Java Programming - Language Fundamentals - Discussion

Discussion :: Language Fundamentals - General Questions (Q.No.10)

10. 

Which is the valid declarations within an interface definition?

[A]. public double methoda();
[B]. public final double methoda();
[C]. static void methoda(double d1);
[D]. protected void methoda(double d1);

Answer: Option A

Explanation:

Option A is correct. A public access modifier is acceptable. The method prototypes in an interface are all abstract by virtue of their declaration, and should not be declared abstract.

Option B is wrong. The final modifier means that this method cannot be constructed in a subclass. A final method cannot be abstract.

Option C is wrong. static is concerned with the class and not an instance.

Option D is wrong. protected is not permitted when declaring a method of an interface. See information below.

Member declarations in an interface disallow the use of some declaration modifiers; you cannot use transient, volatile, or synchronized in a member declaration in an interface. Also, you may not use the private and protected specifiers when declaring members of an interface.


Anand said: (Nov 7, 2011)  
Please explain me. How it is?

Utpal said: (Jun 27, 2012)  
Is it possible that an interface can contain normal method ? please explain.

Venkat said: (Feb 9, 2013)  
@Utpal.

Interface may contain declaration of method but, not its implementation. That method have to be necessarily implemented in subclass.

Laltu Banerjee said: (Aug 19, 2013)  
Why static method is not allowed in interface?

Vikas Grover said: (Sep 7, 2013)  
Because static method are only concerned with name of the class itself. Means they are accessible through the name of the class. So that is why method in interfaces can not be static. Because which class implements that interface has to create object of that class and this is not in case of static.

Bishal said: (Oct 30, 2013)  
As it is clear from the option only a can be use to declare d interface.

b & c can't be because of final & static keyword respectively as they use in case of class but in interface.

Gourav said: (Dec 23, 2013)  
I still not understand why final and static options are not right as we always said methods of interface should public static and final then why these options: option B and option C are wrong.

Anki said: (Dec 25, 2013)  
No its not about methods, this line is for variables or can say data members, they must be declared public static and final.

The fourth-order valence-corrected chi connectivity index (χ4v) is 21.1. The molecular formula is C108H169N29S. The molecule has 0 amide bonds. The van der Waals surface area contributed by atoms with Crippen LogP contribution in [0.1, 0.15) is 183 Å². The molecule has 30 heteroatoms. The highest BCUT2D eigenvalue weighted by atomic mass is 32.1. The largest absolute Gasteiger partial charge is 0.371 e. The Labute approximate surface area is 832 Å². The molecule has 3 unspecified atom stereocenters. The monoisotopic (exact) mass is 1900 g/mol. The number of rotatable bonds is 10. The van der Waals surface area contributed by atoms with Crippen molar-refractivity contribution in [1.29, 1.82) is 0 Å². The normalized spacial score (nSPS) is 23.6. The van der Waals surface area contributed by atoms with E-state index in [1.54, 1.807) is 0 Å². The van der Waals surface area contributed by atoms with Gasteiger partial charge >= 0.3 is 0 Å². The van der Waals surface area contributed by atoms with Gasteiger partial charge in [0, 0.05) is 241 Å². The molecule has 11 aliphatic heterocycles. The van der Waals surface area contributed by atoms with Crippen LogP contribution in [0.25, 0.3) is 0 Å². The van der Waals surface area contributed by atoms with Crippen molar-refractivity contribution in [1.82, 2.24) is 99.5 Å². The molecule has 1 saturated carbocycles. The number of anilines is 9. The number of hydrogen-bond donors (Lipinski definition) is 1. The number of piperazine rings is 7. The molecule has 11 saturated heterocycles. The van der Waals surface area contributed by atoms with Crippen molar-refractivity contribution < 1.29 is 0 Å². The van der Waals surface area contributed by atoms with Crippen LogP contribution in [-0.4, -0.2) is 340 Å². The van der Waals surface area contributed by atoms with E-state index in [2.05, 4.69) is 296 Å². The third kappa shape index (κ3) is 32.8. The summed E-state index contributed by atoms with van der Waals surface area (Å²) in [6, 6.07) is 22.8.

Mantu said: (Oct 27, 2014)  
@Vikas grover.

Could you please elaborate your answer?

I.S. said: (Oct 11, 2015)  
Java 8 adds static methods to interfaces.

Ujjawal said: (Mar 23, 2016)  
I don't think it would hurt if we add abstract also like public. Just it is not required.

Shubham Garg said: (Jun 7, 2016)  
Option B is wrong because final means we can't inherit the method or without inheritance how can we give the definition.

Option C is wrong because static means class instance or class instance can't inherit its can't be protected.

Valenitne said: (Jun 21, 2017)  
A static method can be declared in an interface but it must have a body.

Yogesh said: (Sep 1, 2018)  
Since in Java 9, option C is right. We can declare and add behaviour to a static function in the interface.

Abhishek Podder said: (Jun 27, 2019)  
The private method is allowed in JDK 9.0 onwards but they cannot be used with abstract or default modifier.

Charan said: (Nov 4, 2019)  
Why can't we use protected?

Kathir said: (Jan 6, 2020)  
Why protect method is not declaration in interface?

Vivek Singh said: (Jun 13, 2020)  
@All.

By default interface definition has public abstract.

So even if we do not declare it inside the interface the compiler automatically convert it into public abstract.

Hence, public double methoda(); is correct answer.

public double methoda(); = public abstract double methoda(); = double methoda();

Even if we remove access modifier i.e public and abstract keyword compiler it automatically append public abstract for the above method for an interface if it is not containing at the time of compile.

Dhwanil said: (Jan 22, 2021)  
Based on JAVA 8, option 3 is correct.

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